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Doing More When You're Running Late: Applying Marginal Treatment Effect Methods to Examine Treatment Effect Heterogeneity in Experiments

71 Pages Posted: 27 Jun 2016 Last revised: 7 Jul 2016

Amanda Ellen Kowalski

National Bureau of Economic Research (NBER); Yale University

Date Written: June 2016

Abstract

I examine treatment effect heterogeneity within an experiment to inform external validity. The local average treatment effect (LATE) gives an average treatment effect for compliers. I bound and estimate average treatment effects for always takers and never takers by extending marginal treatment effect methods. I use these methods to separate selection from treatment effect heterogeneity, generalizing the comparison of OLS to LATE. Applying these methods to the Oregon Health Insurance Experiment, I find that the treatment effect of insurance on emergency room utilization decreases from always takers to compliers to never takers. Previous utilization explains a large share of the treatment effect heterogeneity. Extrapolations show that other expansions could increase or decrease utilization.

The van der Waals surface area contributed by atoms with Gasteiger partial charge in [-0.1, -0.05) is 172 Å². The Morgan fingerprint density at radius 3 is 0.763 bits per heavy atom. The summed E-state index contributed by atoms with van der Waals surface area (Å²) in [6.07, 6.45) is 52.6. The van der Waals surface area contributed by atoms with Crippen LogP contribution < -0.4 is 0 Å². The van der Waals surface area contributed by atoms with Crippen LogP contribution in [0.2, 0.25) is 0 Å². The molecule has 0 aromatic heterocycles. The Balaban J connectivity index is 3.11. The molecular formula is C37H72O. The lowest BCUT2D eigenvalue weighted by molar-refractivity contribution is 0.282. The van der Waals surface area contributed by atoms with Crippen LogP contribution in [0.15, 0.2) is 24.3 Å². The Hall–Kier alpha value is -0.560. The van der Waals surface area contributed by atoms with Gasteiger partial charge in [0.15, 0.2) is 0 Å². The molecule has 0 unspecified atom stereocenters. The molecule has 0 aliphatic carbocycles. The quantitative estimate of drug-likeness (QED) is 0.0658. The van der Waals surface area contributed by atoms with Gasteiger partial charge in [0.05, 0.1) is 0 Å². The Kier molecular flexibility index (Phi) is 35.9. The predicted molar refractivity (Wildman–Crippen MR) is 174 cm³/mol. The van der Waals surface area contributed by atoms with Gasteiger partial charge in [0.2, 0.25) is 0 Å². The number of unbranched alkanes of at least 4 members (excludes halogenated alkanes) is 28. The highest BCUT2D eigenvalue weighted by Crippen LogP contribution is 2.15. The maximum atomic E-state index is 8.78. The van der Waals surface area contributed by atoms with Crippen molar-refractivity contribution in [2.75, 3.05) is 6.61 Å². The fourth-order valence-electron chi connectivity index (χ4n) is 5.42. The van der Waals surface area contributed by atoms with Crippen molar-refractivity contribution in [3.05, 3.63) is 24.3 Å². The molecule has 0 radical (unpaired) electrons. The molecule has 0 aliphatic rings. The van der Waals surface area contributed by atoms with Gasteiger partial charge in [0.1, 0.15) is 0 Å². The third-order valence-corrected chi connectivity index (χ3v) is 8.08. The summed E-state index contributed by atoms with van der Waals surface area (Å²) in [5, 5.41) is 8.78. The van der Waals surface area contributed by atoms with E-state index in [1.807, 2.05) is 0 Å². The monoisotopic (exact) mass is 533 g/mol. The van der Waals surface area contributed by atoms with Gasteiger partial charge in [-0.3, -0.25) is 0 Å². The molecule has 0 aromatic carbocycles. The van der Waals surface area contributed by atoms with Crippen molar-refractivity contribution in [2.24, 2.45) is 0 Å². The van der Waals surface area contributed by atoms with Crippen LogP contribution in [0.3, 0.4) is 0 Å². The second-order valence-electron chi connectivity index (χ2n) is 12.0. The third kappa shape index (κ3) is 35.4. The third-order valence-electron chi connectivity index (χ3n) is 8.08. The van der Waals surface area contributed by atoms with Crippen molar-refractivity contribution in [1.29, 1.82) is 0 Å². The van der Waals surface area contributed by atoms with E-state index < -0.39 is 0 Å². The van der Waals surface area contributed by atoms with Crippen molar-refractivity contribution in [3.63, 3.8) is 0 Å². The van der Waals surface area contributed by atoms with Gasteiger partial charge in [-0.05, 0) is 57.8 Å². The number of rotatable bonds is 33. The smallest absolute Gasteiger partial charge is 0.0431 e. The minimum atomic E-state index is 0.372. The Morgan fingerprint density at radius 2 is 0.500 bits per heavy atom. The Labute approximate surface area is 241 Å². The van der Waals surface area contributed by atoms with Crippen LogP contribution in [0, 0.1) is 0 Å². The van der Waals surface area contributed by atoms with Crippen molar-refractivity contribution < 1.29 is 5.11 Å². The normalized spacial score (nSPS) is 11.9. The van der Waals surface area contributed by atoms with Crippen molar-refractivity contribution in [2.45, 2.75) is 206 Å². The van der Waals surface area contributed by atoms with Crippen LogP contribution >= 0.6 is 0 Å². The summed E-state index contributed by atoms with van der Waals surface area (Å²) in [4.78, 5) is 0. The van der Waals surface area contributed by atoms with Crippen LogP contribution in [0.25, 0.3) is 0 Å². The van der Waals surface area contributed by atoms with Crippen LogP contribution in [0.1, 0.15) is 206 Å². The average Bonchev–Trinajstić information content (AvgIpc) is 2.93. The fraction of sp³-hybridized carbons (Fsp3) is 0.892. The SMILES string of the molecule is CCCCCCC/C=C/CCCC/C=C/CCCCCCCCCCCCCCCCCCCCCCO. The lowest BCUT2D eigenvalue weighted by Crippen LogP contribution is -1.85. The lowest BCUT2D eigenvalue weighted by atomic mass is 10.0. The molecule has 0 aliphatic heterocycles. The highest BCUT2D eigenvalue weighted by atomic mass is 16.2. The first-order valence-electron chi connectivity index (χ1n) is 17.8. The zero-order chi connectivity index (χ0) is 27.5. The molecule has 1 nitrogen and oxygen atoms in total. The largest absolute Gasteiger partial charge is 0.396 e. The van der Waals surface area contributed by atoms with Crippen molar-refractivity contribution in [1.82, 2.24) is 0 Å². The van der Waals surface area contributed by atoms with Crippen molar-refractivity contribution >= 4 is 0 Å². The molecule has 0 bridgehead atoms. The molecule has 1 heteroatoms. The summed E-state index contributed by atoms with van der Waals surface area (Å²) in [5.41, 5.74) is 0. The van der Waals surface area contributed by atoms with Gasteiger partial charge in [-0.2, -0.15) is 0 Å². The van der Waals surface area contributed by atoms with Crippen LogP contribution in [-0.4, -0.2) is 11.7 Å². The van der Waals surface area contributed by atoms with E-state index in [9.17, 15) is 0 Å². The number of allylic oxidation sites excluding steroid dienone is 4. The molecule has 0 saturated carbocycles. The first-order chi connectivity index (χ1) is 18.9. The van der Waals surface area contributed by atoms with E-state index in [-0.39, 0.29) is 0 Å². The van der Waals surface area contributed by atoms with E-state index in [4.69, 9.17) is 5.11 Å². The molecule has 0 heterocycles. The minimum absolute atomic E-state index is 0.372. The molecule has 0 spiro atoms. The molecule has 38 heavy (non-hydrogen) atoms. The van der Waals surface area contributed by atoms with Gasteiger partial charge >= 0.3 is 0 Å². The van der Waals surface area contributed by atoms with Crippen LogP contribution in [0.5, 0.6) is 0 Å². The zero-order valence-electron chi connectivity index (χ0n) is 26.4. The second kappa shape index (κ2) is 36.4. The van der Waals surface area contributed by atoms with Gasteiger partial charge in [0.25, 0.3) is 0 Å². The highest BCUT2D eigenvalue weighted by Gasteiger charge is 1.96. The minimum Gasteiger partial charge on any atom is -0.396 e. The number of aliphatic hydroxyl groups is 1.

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Suggested Citation

Kowalski, Amanda Ellen, Doing More When You're Running Late: Applying Marginal Treatment Effect Methods to Examine Treatment Effect Heterogeneity in Experiments (June 2016). NBER Working Paper No. w22363. Available at SSRN: https://ssrn.com/abstract=2800873

Amanda Ellen Kowalski (Contact Author)

National Bureau of Economic Research (NBER) ( email )

1050 Massachusetts Avenue
Cambridge, MA 02138
United States

Yale University ( email )

28 Hillhouse Ave
New Haven, CT 06520-8268
United States

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